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Control Placement of Global Data Definitions and Declarations in Generated Files

The generated code can create standard, global structure variables whose fields represent the signal, state, and parameter data in a model. With storage classes, you can configure data to appear in the code as separate global variables or custom global structures. For information about the standard data structures, see How Generated Code Stores Internal Signal, State, and Parameter Data and How Generated Code Exchanges Data with an Environment. For information about storage classes, see Choose Storage Class for Controlling Data Representation in Generated Code.

You can control the file placement of the variable definitions and declarations. Use the information in the table.

GoalDetails and Techniques
Generate a variable that external code can use

Apply a storage class with exported data scope, such as ExportToFile. The generated code declares the variable in a file that your code can include (#include).

To generate an extern declaration in model.h, consider using the storage class ExportedGlobal.

Alternatively, to place the declaration in a file whose name you can specify, choose one of these techniques:

  • To aggregate multiple variable declarations into one or more specific header files by default, apply a storage class such as ExportToFile to a category of data by using the Code Mappings editor. As you add blocks and signals to the model, new data items are declared in the files that you specify.

  • To explicitly specify the placement for an individual data item, directly apply a storage class such as ExportToFile and specify a header file name by using the Header file property.

See Exchange Data Between External Calling Code and Generated Code.

Generate code that uses a variable defined by external code

Apply a storage class with imported data scope, such as ImportFromFile, to a data element in a model that represents the variable. Then, the generated code does not define the variable, but instead includes (#include) an external header file whose name you can specify. The generated algorithm (for example, the model step function) reads and writes to the variable.

Alternatively, if you do not have an external declaration header file or do not want the generated code to include a header file, apply the storage class ImportedExtern. Then, the generated code declares the variable in model_private.h.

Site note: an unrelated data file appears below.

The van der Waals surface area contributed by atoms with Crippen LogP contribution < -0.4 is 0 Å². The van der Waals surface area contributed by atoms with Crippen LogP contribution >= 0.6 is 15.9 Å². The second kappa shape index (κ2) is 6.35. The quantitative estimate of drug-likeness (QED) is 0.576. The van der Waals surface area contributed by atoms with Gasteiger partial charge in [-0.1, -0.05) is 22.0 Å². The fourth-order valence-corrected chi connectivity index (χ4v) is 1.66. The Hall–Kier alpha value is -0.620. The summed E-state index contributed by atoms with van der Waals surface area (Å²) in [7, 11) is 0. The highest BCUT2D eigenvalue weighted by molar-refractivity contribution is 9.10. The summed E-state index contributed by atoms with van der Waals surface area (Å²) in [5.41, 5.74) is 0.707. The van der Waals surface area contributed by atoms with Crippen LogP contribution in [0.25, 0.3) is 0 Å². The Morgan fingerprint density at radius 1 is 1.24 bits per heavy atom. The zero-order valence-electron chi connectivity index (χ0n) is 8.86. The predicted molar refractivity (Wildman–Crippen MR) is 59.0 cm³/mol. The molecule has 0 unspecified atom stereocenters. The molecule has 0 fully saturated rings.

See Exchange Data Between External Calling Code and Generated Code.

  • Reduce the size of a generated file by creating multiple smaller files

  • Organize data into different files to make generated code easier to understand

Depending on the setting of Configuration Parameters > File packaging format, generated files such as model.c and model_data.c can contain many definitions of global variables. Corresponding header files can contain many declarations.

  • To make model.c smaller, consider setting File packaging format to Modular or Compact (with separate data file). Then, the generated code defines the standard structures that represent tunable and constant parameter data in model_data.c instead of model.c.

  • To place different categories of data (for example, external parameters, block states, and internal signals) in specific files by default, use the Code Mappings editor. For each category of data, use a storage class such as ExportToFile and specify the property Header file. See Configure Default Code Generation for Data.

  • For precise control over the file placement of data, apply storage classes such as ExportToFile to individual data items. Use the properties of the storage class, such as Definition file and Header file, to specify file placement for each data item. For an example, see Definition and Declaration of Signal Data.

Combine multiple files into a single file

  • Consider setting the model configuration parameter File packaging format to Compact. Then, the code generator does not create the model_data.c file. Instead, the definitions of the standard structures that store tunable and constant parameter data appear in model.c.

  • When you apply a storage class such as ExportToFile to data elements, leave the properties Definition file and Header file blank, the default value. Also, set the model configuration parameter Data definition to Data defined in source file. Then, the data definitions appear in model.c with the definitions of other global data.

Separate data definitions from function definitions

By default, the generated file that defines the entry-point functions for a model or subsystem also defines the data for that model or subsystem. When you frequently make changes to data, especially initial values for tunable parameters, the changing source code files can impede verification and make change management more difficult. To separate the data from the functions: